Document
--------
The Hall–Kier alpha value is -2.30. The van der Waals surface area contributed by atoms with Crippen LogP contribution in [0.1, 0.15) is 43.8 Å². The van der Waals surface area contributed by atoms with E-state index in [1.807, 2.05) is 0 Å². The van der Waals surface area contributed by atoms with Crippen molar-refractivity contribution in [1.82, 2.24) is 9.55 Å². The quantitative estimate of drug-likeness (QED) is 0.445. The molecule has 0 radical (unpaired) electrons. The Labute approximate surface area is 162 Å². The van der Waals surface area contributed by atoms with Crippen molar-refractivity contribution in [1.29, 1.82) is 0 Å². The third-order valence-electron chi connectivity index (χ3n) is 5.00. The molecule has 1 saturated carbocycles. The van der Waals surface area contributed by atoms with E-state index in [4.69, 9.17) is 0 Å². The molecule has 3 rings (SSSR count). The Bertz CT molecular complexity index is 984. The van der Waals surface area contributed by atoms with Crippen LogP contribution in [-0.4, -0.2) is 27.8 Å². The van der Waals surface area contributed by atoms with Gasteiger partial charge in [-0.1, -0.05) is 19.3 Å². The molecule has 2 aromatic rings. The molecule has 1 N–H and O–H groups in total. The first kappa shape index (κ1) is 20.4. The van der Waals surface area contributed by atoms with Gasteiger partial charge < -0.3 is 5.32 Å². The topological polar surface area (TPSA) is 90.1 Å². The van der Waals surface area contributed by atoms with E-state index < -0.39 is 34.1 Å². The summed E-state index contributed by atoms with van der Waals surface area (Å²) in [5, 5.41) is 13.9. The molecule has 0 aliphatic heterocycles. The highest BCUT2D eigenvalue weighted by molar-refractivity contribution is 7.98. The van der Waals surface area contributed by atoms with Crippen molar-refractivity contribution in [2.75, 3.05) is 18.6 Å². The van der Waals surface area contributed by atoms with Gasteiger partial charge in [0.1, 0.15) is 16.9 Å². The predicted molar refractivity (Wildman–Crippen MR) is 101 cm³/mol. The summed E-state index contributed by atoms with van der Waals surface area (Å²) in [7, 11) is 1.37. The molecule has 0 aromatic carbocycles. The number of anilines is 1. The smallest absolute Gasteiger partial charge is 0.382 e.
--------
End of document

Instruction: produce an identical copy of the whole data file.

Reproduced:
The Hall–Kier alpha value is -2.30. The van der Waals surface area contributed by atoms with Crippen LogP contribution in [0.1, 0.15) is 43.8 Å². The van der Waals surface area contributed by atoms with E-state index in [1.807, 2.05) is 0 Å². The van der Waals surface area contributed by atoms with Crippen molar-refractivity contribution in [1.82, 2.24) is 9.55 Å². The quantitative estimate of drug-likeness (QED) is 0.445. The molecule has 0 radical (unpaired) electrons. The Labute approximate surface area is 162 Å². The van der Waals surface area contributed by atoms with Crippen molar-refractivity contribution in [1.29, 1.82) is 0 Å². The third-order valence-electron chi connectivity index (χ3n) is 5.00. The molecule has 1 saturated carbocycles. The van der Waals surface area contributed by atoms with E-state index in [4.69, 9.17) is 0 Å². The molecule has 3 rings (SSSR count). The Bertz CT molecular complexity index is 984. The van der Waals surface area contributed by atoms with Crippen LogP contribution in [-0.4, -0.2) is 27.8 Å². The van der Waals surface area contributed by atoms with Gasteiger partial charge in [-0.1, -0.05) is 19.3 Å². The molecule has 2 aromatic rings. The molecule has 1 N–H and O–H groups in total. The first kappa shape index (κ1) is 20.4. The van der Waals surface area contributed by atoms with Gasteiger partial charge < -0.3 is 5.32 Å². The topological polar surface area (TPSA) is 90.1 Å². The van der Waals surface area contributed by atoms with E-state index < -0.39 is 34.1 Å². The summed E-state index contributed by atoms with van der Waals surface area (Å²) in [5, 5.41) is 13.9. The molecule has 0 aliphatic heterocycles. The highest BCUT2D eigenvalue weighted by molar-refractivity contribution is 7.98. The van der Waals surface area contributed by atoms with Crippen molar-refractivity contribution in [2.75, 3.05) is 18.6 Å². The van der Waals surface area contributed by atoms with Gasteiger partial charge in [0.1, 0.15) is 16.9 Å². The predicted molar refractivity (Wildman–Crippen MR) is 101 cm³/mol. The summed E-state index contributed by atoms with van der Waals surface area (Å²) in [7, 11) is 1.37. The molecule has 0 aromatic carbocycles. The number of anilines is 1. The smallest absolute Gasteiger partial charge is 0.382 e.